If you own a two-way radio, then you may have noticed that it stops working from time to time, or that the signal is no longer coming through quite as well as it once did.
If that is the case, then this suggest that you need to do a little maintenance to keep it up and running smoothly.
How to Care for Your Two-Way Radio + Troubleshooting
Check the Antenna
If your signal isn’t coming through quite as it should, then you may want to check the antenna. Many walkie talkies use antenna that can be unscrewed in order to make them small enough to fit in a pocket. If the antenna isn’t screwed all the way in, then it can end up losing the connection slightly. This in turn interferes with the flow of current, which can prevent the signal being picked up properly.
Likewise, if the antenna is damaged, bent, or otherwise malformed, then this can create interference too.
Look for Your Hand Placement
Another thing to consider is that you might be holding the walkie-talkie wrong! While this shouldn’t be a problem with a well designed product, some cheaper handheld two-way radio systems are a little poorly thought-out, and therefore place the antenna right where your hand is prone to covering it up when you hold the phone.
The result is that your signal will be a little like your car radio when you go under a tunnel… but all the time! Try adjusting your positioning and see if that helps.
Check the Batteries
This is an easy one, but you would be surprised just how regularly it gets overlooked! If your radio isn’t working the way it normally does, then it could simply be that the batteries are dead – or have become dislodged. This can be a serious issue in the case of an emergency radio. Make sure you always check this before going out with your device.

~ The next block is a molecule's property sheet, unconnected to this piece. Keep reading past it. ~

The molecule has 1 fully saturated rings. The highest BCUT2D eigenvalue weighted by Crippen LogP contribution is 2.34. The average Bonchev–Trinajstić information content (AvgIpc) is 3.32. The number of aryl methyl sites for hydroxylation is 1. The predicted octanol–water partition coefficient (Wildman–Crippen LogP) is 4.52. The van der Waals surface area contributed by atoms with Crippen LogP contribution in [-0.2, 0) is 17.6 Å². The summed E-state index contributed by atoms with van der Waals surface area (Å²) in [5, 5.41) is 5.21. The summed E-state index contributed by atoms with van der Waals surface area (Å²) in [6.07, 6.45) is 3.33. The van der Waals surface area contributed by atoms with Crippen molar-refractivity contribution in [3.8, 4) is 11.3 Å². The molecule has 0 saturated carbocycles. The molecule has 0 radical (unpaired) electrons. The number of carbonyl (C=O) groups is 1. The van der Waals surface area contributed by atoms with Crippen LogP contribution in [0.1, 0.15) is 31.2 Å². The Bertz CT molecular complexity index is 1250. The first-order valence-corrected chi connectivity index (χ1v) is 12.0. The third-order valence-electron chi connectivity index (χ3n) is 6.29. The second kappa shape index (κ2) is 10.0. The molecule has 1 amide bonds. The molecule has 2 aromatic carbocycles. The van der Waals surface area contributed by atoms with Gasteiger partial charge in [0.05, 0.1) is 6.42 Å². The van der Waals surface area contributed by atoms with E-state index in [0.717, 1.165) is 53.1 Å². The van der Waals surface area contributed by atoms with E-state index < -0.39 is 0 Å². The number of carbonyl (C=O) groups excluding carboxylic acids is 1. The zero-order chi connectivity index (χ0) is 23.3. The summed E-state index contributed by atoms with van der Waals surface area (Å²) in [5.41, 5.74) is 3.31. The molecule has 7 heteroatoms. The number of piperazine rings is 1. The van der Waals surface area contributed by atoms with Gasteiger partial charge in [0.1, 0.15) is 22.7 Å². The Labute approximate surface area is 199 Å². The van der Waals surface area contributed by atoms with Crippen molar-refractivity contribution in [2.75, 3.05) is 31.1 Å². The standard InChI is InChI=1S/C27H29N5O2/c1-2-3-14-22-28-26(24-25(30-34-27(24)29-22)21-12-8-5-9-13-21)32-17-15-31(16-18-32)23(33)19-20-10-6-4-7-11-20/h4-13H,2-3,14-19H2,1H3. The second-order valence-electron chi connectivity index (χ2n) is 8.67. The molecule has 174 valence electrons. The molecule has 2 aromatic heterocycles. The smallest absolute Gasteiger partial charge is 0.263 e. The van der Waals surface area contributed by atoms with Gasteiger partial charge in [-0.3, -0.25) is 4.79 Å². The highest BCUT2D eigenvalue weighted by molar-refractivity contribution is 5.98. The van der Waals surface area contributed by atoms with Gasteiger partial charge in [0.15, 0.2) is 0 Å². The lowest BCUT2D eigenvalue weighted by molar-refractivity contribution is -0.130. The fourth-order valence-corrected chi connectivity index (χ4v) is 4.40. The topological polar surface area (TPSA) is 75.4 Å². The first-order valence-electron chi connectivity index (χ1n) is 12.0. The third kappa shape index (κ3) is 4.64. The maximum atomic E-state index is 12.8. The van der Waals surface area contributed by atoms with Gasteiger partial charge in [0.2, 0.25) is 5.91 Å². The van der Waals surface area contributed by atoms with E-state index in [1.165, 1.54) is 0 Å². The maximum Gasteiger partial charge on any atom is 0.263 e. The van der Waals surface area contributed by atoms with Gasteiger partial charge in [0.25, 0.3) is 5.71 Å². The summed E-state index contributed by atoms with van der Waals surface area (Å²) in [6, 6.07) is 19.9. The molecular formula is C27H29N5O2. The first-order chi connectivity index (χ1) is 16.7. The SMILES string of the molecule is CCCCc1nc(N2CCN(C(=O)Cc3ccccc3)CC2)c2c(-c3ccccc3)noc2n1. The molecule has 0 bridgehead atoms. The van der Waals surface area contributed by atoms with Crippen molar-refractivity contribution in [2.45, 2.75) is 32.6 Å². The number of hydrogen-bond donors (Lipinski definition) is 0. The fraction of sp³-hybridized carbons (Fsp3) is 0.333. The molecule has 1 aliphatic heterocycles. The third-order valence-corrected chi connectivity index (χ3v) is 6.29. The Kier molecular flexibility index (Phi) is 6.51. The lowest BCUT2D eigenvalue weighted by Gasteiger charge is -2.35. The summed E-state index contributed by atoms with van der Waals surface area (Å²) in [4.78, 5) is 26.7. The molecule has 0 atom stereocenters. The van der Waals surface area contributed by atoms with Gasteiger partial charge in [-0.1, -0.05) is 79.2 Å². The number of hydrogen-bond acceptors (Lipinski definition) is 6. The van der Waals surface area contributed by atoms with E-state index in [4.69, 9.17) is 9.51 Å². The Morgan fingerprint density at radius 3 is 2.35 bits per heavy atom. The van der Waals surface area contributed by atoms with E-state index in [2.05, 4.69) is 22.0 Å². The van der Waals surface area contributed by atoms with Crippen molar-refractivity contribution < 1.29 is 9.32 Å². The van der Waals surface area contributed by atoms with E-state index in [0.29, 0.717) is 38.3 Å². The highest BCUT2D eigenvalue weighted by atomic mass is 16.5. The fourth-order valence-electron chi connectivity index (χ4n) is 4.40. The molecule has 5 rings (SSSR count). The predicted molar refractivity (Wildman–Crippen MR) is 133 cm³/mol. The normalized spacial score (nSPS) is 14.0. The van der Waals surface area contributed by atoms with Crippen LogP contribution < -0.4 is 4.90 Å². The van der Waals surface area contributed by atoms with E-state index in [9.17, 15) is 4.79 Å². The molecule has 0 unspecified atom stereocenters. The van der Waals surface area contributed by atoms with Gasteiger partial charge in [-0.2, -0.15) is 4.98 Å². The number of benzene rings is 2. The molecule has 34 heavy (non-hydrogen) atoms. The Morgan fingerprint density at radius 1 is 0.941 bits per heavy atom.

There are a number of small ports and vents in your radio which serve a range of different purposes. Partly, these are responsible for helping to keep your unit cool by allowing air to circulate – just like a computer, a walkie-talkie can risk overheating!
At the same time, there are also vents where the earpiece and mouthpiece go. These of course allow the air to escape and thereby let you hear what is being said. Remember: soundwaves require a medium to travel through, which in this case is air.
(In essence, a radio can be thought of as a wave converter – converting radio waves to sound waves!)
If these vents get blocked by small amounts of dust or dirt, then it can muffle the sound coming in and out. That can be confusing, seeing as it sounds a lot like a poor signal!
If this is a common problem (particularly if you work on a construction site where dust and dirt are rife), then you may wish to consider investing in a waterproof two-way radio or perhaps some type of cover to protect your device.